Merger talks between Dish Network and wireless carrier T-Mobile have apparently hit a snag around structure and valuation, according to a report by Bloomberg, a move that is further complicated by upcoming wireless spectrum auctions.
According to Bloomberg, Dish and T-Mobile parent Deutsche Telekom would have to work out those differences in the next two-to-three months, in order to be ready for the upcoming incentive auction for spectrum slated for the first quarter of 2016. According to Federal Communications Commission anti-collusion regulations, neither party would be able to speak to each other while the auction was in process. It is that deadline that has caused Bloomberg to speculate, according to its unnamed sources, that a deal is unlikely.
Dish declined comment.
The impasse appears to have halted what was a whirlwind few months for the companies. In early JuneThe Wall Street Journal reported that the two were in preliminary talks and had agreed to some broad structural issues – mainly that Dish chairman Charlie Ergen and T-Mobile CEO John Legere would retain those roles in the combined company. But the two were said at the time to be far apart on price. Later that month reports surfaced that Dish was attempting to line up between $10 billion and $15 billion for a T-Mobile bid.
T-Mobile is the fourth largest wireless carrier in the country and though Deutsche Telekom has expressed an interest to sell, it isn’t in a hurry to do so. T-Mobile has performed well recently and its list of potential suitors has grown recently to include Comcast, Altice and Sprint. Sprint abandoned takeover talks with T-Mobile in 2014 after determining that a bid would not receive regulatory approval. But with a presidential election coming in 2016, there is some hope that a new Administration could be more open to a deal.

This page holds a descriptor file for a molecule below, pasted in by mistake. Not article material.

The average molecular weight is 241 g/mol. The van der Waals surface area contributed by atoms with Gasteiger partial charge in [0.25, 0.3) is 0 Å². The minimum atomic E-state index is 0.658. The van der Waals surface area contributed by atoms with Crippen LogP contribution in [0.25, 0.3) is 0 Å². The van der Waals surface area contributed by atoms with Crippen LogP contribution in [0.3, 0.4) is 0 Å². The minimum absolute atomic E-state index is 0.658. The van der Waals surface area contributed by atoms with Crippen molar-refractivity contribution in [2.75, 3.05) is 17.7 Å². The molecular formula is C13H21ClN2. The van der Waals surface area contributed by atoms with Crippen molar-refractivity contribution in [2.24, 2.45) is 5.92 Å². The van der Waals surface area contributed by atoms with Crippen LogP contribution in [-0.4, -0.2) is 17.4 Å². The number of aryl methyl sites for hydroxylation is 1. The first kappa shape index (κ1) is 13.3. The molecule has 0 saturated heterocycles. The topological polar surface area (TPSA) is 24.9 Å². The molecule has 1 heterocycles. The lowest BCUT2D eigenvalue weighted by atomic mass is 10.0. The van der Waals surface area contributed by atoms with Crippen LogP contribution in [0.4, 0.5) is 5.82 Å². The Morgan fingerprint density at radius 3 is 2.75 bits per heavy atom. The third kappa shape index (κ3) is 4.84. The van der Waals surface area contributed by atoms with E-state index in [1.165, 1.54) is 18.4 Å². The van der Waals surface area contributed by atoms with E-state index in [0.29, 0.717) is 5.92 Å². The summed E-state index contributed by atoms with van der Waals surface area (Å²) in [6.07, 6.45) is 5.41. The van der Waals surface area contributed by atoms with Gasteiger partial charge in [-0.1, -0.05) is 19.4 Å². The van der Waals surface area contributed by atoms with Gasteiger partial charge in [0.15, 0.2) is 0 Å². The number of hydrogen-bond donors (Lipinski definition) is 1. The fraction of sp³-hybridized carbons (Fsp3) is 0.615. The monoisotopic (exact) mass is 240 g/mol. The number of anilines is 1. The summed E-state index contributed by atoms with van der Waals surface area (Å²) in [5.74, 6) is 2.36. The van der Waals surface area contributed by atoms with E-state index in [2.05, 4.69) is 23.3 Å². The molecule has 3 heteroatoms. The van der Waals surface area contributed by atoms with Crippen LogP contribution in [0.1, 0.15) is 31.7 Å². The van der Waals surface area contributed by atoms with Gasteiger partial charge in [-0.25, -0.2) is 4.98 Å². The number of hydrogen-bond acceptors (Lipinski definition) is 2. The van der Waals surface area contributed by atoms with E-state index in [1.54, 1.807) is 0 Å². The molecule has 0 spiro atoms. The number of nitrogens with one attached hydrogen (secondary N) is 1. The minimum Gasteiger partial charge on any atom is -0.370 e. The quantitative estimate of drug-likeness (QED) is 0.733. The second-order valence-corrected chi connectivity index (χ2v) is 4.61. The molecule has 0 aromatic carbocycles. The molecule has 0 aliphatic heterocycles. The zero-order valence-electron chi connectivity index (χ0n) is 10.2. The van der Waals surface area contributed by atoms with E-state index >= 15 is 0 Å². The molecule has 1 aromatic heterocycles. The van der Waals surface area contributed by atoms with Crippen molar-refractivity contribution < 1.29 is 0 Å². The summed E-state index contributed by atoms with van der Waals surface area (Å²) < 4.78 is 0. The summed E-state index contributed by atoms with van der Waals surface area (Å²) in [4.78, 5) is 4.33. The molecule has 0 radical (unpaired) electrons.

Dish also is under some pressure resulting from its last spectrum auction. According to the Journal, FCC chairman Tom Wheeler has circulated a draft order that would reject about $3 billion in discounts Dish received through so-called designated entities.
In a note to clients, Elevation LLC analyst Stephen Sweeney said Dish would likely be able to pay the additional $3 billion, and that it could be a benefit in that it would remove some restrictions and limitations around third-party leasing attached to the licenses.
“So while Dish or its JV partners may pay a higher price, they would also theoretically be getting a higher quality license that is free of restrictions,” Sweeney wrote.